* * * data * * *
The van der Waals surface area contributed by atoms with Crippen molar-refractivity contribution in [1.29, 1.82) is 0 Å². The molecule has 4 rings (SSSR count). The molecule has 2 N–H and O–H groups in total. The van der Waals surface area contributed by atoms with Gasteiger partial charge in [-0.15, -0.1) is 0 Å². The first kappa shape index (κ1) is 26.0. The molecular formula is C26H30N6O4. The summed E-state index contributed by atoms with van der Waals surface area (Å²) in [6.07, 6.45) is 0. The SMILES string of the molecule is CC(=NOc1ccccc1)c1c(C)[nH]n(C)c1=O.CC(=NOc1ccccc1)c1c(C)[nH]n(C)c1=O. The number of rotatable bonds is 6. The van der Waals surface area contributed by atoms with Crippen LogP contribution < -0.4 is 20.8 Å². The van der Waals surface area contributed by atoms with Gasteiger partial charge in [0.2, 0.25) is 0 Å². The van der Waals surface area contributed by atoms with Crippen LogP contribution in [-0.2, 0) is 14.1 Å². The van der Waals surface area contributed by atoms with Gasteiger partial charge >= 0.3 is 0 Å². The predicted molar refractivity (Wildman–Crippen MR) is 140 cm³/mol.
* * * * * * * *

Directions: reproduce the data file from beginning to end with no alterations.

The van der Waals surface area contributed by atoms with Crippen molar-refractivity contribution in [1.29, 1.82) is 0 Å². The molecule has 4 rings (SSSR count). The molecule has 2 N–H and O–H groups in total. The van der Waals surface area contributed by atoms with Gasteiger partial charge in [-0.15, -0.1) is 0 Å². The first kappa shape index (κ1) is 26.0. The molecular formula is C26H30N6O4. The summed E-state index contributed by atoms with van der Waals surface area (Å²) in [6.07, 6.45) is 0. The SMILES string of the molecule is CC(=NOc1ccccc1)c1c(C)[nH]n(C)c1=O.CC(=NOc1ccccc1)c1c(C)[nH]n(C)c1=O. The number of rotatable bonds is 6. The van der Waals surface area contributed by atoms with Crippen LogP contribution < -0.4 is 20.8 Å². The van der Waals surface area contributed by atoms with Gasteiger partial charge in [0.2, 0.25) is 0 Å². The van der Waals surface area contributed by atoms with Crippen LogP contribution in [-0.2, 0) is 14.1 Å². The van der Waals surface area contributed by atoms with Gasteiger partial charge >= 0.3 is 0 Å². The predicted molar refractivity (Wildman–Crippen MR) is 140 cm³/mol.